In European countries — from Belgium to Greece to France, Spain and Britain — workers are demonstrating in protest against rising prices, demanding fair wage increases and guaranteed rights.
In Belgium, from Antwerp to Liege, from Charleroi to Ghent, from Mons to Genk, the Belgian working class sent a clear message on Nov. 9 with a general strike to demand a wage increase and the freezing of energy prices.
Many sectors were affected by this day of strike action to defend workers’ purchasing power: metallurgy, distribution, chemicals, transport, logistics, education and day-care centers: Hundreds of members of the Belgian Labor Party and student movements were with the pickets, showing solidarity with the union members and supporting the workers’ demands.
In France, on Nov. 10 a national day of strikes and protests took place, called by the General Confederation of Labor (CGT) and other union coalitions, demanding wage increases in view of the loss of purchasing power of workers, retirees and pensioners. It was the third mobilization in less than a month, after the struggles of Oct. 18 and 27, in a context of galloping inflation, now more than 6%. The strike and demonstrations in Paris and in cities across the country affected sectors such as public transport, education, health and the post office.
The CGT is demanding, among other measures, an increase in the national minimum wage to 2,000 euros per month and the indexing of wages to inflation. And it rejects the change in the pension system that the government intends to implement, which includes increasing the retirement age.
In Spain, on Nov. 13 more than 600,000 people demonstrated in the capital in defense of the public health service and against the measures of “destruction” of the sector carried out by the right-wing government of Madrid. The demonstrators took to the streets to demand a public, universal and quality health service. They protested against the elimination of primary health care, against the long waiting times and against the precarious labor status of health professionals.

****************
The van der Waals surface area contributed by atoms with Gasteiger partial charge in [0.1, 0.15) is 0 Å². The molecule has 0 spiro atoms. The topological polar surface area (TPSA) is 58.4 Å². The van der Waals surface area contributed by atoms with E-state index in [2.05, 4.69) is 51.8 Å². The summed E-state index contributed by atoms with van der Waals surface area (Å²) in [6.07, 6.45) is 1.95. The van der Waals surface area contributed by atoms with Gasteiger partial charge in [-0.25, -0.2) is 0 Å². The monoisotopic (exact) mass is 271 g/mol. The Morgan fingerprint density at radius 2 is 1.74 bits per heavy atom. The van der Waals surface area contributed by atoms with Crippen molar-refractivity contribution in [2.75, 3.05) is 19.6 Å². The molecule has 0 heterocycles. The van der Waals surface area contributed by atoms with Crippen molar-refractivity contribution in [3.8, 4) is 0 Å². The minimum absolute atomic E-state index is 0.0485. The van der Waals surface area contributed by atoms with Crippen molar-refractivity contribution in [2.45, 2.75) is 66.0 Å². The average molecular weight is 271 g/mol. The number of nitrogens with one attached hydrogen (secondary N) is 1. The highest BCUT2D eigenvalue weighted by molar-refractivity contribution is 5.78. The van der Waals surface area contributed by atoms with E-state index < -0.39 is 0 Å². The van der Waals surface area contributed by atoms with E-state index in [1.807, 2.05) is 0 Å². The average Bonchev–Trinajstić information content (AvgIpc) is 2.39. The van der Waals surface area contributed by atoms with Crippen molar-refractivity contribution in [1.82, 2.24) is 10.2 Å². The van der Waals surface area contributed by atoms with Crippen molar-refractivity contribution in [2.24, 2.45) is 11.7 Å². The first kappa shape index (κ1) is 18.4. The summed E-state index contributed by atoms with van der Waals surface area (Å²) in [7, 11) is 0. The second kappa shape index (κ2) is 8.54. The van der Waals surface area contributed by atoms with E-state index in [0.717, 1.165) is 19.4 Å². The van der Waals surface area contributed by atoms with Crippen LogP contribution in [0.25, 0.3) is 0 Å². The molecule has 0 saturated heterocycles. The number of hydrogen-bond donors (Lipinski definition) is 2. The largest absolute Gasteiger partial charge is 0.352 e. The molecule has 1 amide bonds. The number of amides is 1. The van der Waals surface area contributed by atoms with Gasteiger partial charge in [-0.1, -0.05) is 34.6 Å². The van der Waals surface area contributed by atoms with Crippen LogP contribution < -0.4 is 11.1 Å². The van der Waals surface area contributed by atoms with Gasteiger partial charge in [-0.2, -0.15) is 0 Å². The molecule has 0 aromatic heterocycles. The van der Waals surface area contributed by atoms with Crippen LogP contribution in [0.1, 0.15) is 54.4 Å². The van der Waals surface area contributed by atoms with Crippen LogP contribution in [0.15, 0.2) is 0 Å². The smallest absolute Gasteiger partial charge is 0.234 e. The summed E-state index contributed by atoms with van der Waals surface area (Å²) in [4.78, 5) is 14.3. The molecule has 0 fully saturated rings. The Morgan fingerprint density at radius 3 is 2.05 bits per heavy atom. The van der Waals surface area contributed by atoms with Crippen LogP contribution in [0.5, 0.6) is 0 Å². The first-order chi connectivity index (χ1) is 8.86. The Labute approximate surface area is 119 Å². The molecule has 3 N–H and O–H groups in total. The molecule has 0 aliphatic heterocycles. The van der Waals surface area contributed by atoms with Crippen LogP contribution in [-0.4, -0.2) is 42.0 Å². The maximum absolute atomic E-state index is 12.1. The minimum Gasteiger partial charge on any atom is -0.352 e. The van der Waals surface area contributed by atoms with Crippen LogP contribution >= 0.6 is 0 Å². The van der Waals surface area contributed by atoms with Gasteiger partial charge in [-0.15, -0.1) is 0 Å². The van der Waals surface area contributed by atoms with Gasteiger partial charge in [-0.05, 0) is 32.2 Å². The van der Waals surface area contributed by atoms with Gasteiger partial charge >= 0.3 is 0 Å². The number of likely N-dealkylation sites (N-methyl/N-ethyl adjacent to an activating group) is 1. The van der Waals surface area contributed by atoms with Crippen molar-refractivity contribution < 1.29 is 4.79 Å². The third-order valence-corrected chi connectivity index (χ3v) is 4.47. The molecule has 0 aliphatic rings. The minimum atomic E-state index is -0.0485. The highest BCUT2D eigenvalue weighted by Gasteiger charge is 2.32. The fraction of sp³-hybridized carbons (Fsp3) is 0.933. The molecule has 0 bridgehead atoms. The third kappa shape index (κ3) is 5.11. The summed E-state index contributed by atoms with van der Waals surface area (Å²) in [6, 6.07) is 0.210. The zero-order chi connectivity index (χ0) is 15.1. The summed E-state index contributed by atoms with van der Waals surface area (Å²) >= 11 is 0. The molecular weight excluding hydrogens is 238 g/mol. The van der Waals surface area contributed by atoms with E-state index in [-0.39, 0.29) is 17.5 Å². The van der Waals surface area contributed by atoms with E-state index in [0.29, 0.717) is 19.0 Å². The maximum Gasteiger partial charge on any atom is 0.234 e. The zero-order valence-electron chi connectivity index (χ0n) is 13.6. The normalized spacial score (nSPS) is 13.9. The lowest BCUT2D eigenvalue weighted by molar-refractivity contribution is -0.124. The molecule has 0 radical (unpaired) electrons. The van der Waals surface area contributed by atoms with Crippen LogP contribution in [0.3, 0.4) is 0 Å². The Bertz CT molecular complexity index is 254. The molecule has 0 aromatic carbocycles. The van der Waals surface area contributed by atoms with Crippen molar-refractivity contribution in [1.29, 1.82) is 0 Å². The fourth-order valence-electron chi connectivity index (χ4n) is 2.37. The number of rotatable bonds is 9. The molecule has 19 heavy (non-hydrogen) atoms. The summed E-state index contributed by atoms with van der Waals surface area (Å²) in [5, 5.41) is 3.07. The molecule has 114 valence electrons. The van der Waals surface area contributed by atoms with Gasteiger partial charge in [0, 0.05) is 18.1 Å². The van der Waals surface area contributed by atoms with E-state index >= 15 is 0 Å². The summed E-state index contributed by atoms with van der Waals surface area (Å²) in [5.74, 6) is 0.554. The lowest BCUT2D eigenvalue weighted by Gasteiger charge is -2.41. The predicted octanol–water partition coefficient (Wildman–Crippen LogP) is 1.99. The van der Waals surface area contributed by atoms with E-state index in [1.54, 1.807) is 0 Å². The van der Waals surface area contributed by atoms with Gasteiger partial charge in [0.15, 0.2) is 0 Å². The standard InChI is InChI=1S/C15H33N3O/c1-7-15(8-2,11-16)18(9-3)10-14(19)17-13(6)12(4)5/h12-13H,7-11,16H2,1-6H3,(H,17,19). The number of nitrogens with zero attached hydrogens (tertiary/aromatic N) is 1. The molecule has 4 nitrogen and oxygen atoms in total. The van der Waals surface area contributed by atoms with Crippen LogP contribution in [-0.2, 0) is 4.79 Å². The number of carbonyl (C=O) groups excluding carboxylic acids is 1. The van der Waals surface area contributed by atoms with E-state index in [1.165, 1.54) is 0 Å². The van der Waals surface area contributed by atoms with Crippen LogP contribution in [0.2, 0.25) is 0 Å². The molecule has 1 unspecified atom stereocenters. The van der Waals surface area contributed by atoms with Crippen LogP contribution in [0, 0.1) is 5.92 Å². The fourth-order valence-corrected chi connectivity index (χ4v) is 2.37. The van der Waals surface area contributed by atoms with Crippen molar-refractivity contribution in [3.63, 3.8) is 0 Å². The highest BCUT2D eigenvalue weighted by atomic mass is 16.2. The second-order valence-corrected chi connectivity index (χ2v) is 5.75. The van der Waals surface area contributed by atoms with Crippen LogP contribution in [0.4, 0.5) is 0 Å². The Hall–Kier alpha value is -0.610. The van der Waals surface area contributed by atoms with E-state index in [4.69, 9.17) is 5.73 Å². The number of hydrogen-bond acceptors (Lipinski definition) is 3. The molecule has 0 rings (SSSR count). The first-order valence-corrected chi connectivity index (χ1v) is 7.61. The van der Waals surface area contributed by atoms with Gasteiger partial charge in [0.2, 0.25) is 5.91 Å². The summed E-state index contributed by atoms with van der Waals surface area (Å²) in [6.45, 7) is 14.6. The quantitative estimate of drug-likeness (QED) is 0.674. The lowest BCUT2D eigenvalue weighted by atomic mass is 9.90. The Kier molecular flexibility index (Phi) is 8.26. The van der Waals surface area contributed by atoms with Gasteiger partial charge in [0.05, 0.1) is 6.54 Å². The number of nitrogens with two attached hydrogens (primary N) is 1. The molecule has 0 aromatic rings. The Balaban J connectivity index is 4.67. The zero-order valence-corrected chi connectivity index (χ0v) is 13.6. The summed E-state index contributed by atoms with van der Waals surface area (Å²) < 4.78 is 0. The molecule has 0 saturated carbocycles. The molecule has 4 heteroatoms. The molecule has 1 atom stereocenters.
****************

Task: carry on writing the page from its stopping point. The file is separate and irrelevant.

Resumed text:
Thousands of doctors participated in the day of struggle to warn that they need more resources and to point out that the situation is at its limit, after “years of putting up with excessive pressure.”
In Greece, a 24-hour strike and demonstrations took place Nov. 9 in Athens and other cities to demand price control measures and wage increases. The actions were called by the most representative union confederations in the country, the General Confederation of Greek Workers and the All Workers Militant Front.
In the capital, thousands of people filled the streets of the city center and, waving placards and banners, denounced the policies of the right-wing government and the European Union that “generate poverty, hunger and inequality” and “leave people frozen while they warm up the profits of big business.”
In Britain, most London Underground stations closed on Nov. 10 due to the strike of its nearly 10,000 workers — the sixth strike in the sector in 2022. The most recent 24-hour strike was called by the Rail, Maritime and Transport Union following the failure of negotiations with the TfL [Transport for London] company, which is responsible for running the British capital’s train and bus service.
The union is demanding that the employer back down on plans to cut 700 jobs and change the pension scheme. And it is ready to continue the struggle until a fair solution to its demands is found.